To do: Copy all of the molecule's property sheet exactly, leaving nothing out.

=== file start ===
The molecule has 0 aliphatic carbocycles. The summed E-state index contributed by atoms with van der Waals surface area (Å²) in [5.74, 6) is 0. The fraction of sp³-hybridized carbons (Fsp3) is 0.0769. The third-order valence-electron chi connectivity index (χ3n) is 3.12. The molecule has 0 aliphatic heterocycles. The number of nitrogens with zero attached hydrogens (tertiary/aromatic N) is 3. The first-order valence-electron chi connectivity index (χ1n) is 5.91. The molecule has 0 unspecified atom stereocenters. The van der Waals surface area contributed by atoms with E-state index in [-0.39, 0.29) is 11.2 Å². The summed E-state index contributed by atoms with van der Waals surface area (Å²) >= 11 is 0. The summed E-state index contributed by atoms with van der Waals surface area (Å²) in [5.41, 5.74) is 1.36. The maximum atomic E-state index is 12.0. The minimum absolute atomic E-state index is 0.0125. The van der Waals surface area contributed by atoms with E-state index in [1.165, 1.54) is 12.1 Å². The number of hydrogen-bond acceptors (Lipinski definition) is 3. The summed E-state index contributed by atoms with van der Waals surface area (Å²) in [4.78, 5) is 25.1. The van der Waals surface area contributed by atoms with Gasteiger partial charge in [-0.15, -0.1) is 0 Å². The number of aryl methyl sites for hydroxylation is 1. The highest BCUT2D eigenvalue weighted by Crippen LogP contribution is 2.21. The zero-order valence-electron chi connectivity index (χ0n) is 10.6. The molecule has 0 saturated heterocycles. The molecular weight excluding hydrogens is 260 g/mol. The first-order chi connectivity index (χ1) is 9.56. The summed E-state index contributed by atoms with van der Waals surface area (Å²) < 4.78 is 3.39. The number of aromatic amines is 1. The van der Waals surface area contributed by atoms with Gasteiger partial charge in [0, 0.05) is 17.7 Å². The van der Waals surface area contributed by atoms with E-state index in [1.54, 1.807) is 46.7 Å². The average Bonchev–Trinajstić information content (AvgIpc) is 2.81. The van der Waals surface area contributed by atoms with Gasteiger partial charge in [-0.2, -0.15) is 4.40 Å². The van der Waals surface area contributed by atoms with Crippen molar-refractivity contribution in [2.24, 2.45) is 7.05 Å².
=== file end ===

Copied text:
The molecule has 0 aliphatic carbocycles. The summed E-state index contributed by atoms with van der Waals surface area (Å²) in [5.74, 6) is 0. The fraction of sp³-hybridized carbons (Fsp3) is 0.0769. The third-order valence-electron chi connectivity index (χ3n) is 3.12. The molecule has 0 aliphatic heterocycles. The number of nitrogens with zero attached hydrogens (tertiary/aromatic N) is 3. The first-order valence-electron chi connectivity index (χ1n) is 5.91. The molecule has 0 unspecified atom stereocenters. The van der Waals surface area contributed by atoms with E-state index in [-0.39, 0.29) is 11.2 Å². The summed E-state index contributed by atoms with van der Waals surface area (Å²) >= 11 is 0. The summed E-state index contributed by atoms with van der Waals surface area (Å²) in [5.41, 5.74) is 1.36. The maximum atomic E-state index is 12.0. The minimum absolute atomic E-state index is 0.0125. The van der Waals surface area contributed by atoms with E-state index in [1.165, 1.54) is 12.1 Å². The number of hydrogen-bond acceptors (Lipinski definition) is 3. The summed E-state index contributed by atoms with van der Waals surface area (Å²) in [4.78, 5) is 25.1. The van der Waals surface area contributed by atoms with Gasteiger partial charge in [-0.15, -0.1) is 0 Å². The number of aryl methyl sites for hydroxylation is 1. The highest BCUT2D eigenvalue weighted by Crippen LogP contribution is 2.21. The zero-order valence-electron chi connectivity index (χ0n) is 10.6. The molecule has 0 saturated heterocycles. The molecular weight excluding hydrogens is 260 g/mol. The first-order chi connectivity index (χ1) is 9.56. The summed E-state index contributed by atoms with van der Waals surface area (Å²) < 4.78 is 3.39. The number of aromatic amines is 1. The van der Waals surface area contributed by atoms with Gasteiger partial charge in [0, 0.05) is 17.7 Å². The van der Waals surface area contributed by atoms with E-state index in [1.54, 1.807) is 46.7 Å². The average Bonchev–Trinajstić information content (AvgIpc) is 2.81. The van der Waals surface area contributed by atoms with Gasteiger partial charge in [-0.2, -0.15) is 4.40 Å². The van der Waals surface area contributed by atoms with Crippen molar-refractivity contribution in [2.24, 2.45) is 7.05 Å².